Parents Seeking Therapy for Children and Teens: What to Expect?
Here at Mills Psychology, we have a number of highly trained and experienced clinicians who can assess and treat your child for a variety of common childhood difficulties. Accessing quality psychological treatment for a child can be a daunting experience, and we understand that. Here is some basic information and tips about the process that may help you along the way:
It is best practice standards to first meet with parents alone prior to seeing the child in question. This is done for many reasons. Parents of course are consenting to services on behalf of a minor, and thus it is important that they have time at the outset to be educated about the process, to educate us about their child, and to ask any questions they may have. This may take some time, and thus it is usually best that the child is not asked to wait for an extended period of time during the first visit, while parents are consulted.
Additionally, the clinician will want to gather a significant amount of information from parents on the problem, and the child and family in general. This also takes time, and it is best to set aside an initial full session, so that the process is not rushed.
While we understand that you may urgently want your child seen, we have found that this is the best and most successful way to get started. We will certainly then see your child with no delay.
Parents must keep in mind that while we all want to help with the child in question, parents are often an integral part of the treatment process, and so sessions that involve the parents alone are not a delay or a waste of time or resources, but instead may help improve things substantially. Often later in the process, parents will also play an important role in the treatment, as interventions will be carried out by parents, and indeed parents may want or need parenting advice, coaching, and support as well.
A therapist will also be able to help parents on how to discuss therapy with their child or teen ahead of time, in order to make the sessions as comfortable and successful as possible.
It is best to avoid focusing on the problems of your child, which may feel like blame, and instead normalize the experience and why talking to a professional about their feelings will help.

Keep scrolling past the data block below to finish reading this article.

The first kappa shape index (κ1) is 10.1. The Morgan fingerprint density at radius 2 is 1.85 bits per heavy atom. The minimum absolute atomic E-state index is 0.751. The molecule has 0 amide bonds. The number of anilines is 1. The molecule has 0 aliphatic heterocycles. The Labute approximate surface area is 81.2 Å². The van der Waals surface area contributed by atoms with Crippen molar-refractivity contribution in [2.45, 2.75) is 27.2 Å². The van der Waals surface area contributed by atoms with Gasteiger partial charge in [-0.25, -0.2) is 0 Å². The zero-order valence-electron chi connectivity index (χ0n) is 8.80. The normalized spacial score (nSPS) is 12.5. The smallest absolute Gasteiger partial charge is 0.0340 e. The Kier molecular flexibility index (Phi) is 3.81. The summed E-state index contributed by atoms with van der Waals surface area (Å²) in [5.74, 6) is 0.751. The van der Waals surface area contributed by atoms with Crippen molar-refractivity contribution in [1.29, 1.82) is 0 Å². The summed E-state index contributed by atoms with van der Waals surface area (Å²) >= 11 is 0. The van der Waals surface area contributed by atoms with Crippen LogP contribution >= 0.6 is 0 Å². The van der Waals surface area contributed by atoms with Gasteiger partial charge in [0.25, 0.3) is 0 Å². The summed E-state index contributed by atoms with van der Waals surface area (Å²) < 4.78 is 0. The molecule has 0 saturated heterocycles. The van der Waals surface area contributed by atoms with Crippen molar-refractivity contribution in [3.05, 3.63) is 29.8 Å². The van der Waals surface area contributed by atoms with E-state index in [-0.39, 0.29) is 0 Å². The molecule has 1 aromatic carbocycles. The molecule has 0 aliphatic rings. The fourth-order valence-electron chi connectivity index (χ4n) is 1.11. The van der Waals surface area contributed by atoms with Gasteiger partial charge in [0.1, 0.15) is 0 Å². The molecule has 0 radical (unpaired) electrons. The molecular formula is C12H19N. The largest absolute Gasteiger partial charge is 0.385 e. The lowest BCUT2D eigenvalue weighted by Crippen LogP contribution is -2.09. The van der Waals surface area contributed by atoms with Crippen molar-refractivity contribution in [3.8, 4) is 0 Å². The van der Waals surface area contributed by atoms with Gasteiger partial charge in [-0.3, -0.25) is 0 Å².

Younger patients may have some fears about seeing a therapist, which could impact on their motivation to participate. Parents can reassure children that the therapist helps children like them, and that they will get to control some aspects of the process themselves. Often therapy involves fun aspects like play, games, and creative activities in order to help a child open up and explore their feelings, worries, and behavior.
While Mills Psychology attempts to make our offices and services accessible to children and families, you should note that bringing the child in question, or other children, to an appointment for parents, such as a first session, may mean that children have to wait for an extended period of time, and may not be fully supervised while in our offices.
Therapy for Older Children & Teens
Seeking treatment for older children and teens can also pose some unique challenges. For teens, it is also recommended that parents attend the initial appointment alone, as teens may become upset with parents initially reporting problems to the therapist, while they wait alone in the waiting area, which induces shame. For parents of teens, it is important to note that privacy becomes a crucial issue, as teens typically want to feel as though they can speak freely if they are asked to confide in a therapist. Thus, it is important that parents give a teen some freedom, and don't intrude upon their relationship with the therapist by asking to know the content of their communications. Instead, while parents may have some access to information about a minor's care, it is best that they take the guidance of the therapist about how much of a role to play in their teens' treatment. The therapist will set ground rules about what is communicated to parents and when, while creating a therapeutic space for including family members in the treatment when warranted. This is all discussed in the initial session with parents. For parents who simply want their teenager to be seen without their involvement, the teen's communications will be treated as confidential, although family involvement may become part of future interventions.